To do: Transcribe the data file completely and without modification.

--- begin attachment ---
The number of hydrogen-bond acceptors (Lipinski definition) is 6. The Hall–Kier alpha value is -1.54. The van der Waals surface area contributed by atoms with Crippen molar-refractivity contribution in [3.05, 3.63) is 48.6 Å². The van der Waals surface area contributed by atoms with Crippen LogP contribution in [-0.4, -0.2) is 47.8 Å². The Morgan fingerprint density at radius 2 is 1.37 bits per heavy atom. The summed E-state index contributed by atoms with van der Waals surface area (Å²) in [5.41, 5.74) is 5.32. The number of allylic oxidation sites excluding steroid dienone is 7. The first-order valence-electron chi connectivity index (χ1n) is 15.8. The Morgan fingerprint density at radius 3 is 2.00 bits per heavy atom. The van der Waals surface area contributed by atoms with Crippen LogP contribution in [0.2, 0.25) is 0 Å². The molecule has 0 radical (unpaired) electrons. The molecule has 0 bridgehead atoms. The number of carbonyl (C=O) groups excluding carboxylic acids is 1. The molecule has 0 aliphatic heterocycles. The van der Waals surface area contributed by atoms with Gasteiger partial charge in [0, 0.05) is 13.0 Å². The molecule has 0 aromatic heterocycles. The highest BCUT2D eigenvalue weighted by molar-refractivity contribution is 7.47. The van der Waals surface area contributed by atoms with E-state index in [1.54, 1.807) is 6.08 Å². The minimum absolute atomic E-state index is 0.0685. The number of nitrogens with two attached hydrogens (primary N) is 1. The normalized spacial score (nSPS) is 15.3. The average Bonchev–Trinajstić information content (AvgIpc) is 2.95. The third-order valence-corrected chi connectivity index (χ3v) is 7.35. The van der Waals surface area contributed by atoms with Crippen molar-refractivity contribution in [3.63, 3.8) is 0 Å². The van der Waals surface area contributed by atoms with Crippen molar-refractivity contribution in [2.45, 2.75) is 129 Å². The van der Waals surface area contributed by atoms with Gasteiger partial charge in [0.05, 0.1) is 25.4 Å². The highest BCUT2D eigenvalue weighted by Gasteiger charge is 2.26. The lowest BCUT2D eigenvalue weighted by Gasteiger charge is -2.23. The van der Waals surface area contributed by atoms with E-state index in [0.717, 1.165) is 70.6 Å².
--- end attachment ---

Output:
The number of hydrogen-bond acceptors (Lipinski definition) is 6. The Hall–Kier alpha value is -1.54. The van der Waals surface area contributed by atoms with Crippen molar-refractivity contribution in [3.05, 3.63) is 48.6 Å². The van der Waals surface area contributed by atoms with Crippen LogP contribution in [-0.4, -0.2) is 47.8 Å². The Morgan fingerprint density at radius 2 is 1.37 bits per heavy atom. The summed E-state index contributed by atoms with van der Waals surface area (Å²) in [5.41, 5.74) is 5.32. The number of allylic oxidation sites excluding steroid dienone is 7. The first-order valence-electron chi connectivity index (χ1n) is 15.8. The Morgan fingerprint density at radius 3 is 2.00 bits per heavy atom. The van der Waals surface area contributed by atoms with Crippen LogP contribution in [0.2, 0.25) is 0 Å². The molecule has 0 radical (unpaired) electrons. The molecule has 0 bridgehead atoms. The number of carbonyl (C=O) groups excluding carboxylic acids is 1. The molecule has 0 aliphatic heterocycles. The van der Waals surface area contributed by atoms with Gasteiger partial charge in [0, 0.05) is 13.0 Å². The molecule has 0 aromatic heterocycles. The highest BCUT2D eigenvalue weighted by molar-refractivity contribution is 7.47. The van der Waals surface area contributed by atoms with E-state index in [1.54, 1.807) is 6.08 Å². The minimum absolute atomic E-state index is 0.0685. The number of nitrogens with two attached hydrogens (primary N) is 1. The normalized spacial score (nSPS) is 15.3. The average Bonchev–Trinajstić information content (AvgIpc) is 2.95. The third-order valence-corrected chi connectivity index (χ3v) is 7.35. The van der Waals surface area contributed by atoms with Crippen molar-refractivity contribution in [3.63, 3.8) is 0 Å². The van der Waals surface area contributed by atoms with Crippen molar-refractivity contribution in [2.45, 2.75) is 129 Å². The van der Waals surface area contributed by atoms with Gasteiger partial charge in [0.05, 0.1) is 25.4 Å². The highest BCUT2D eigenvalue weighted by Gasteiger charge is 2.26. The lowest BCUT2D eigenvalue weighted by Gasteiger charge is -2.23. The van der Waals surface area contributed by atoms with E-state index in [0.717, 1.165) is 70.6 Å².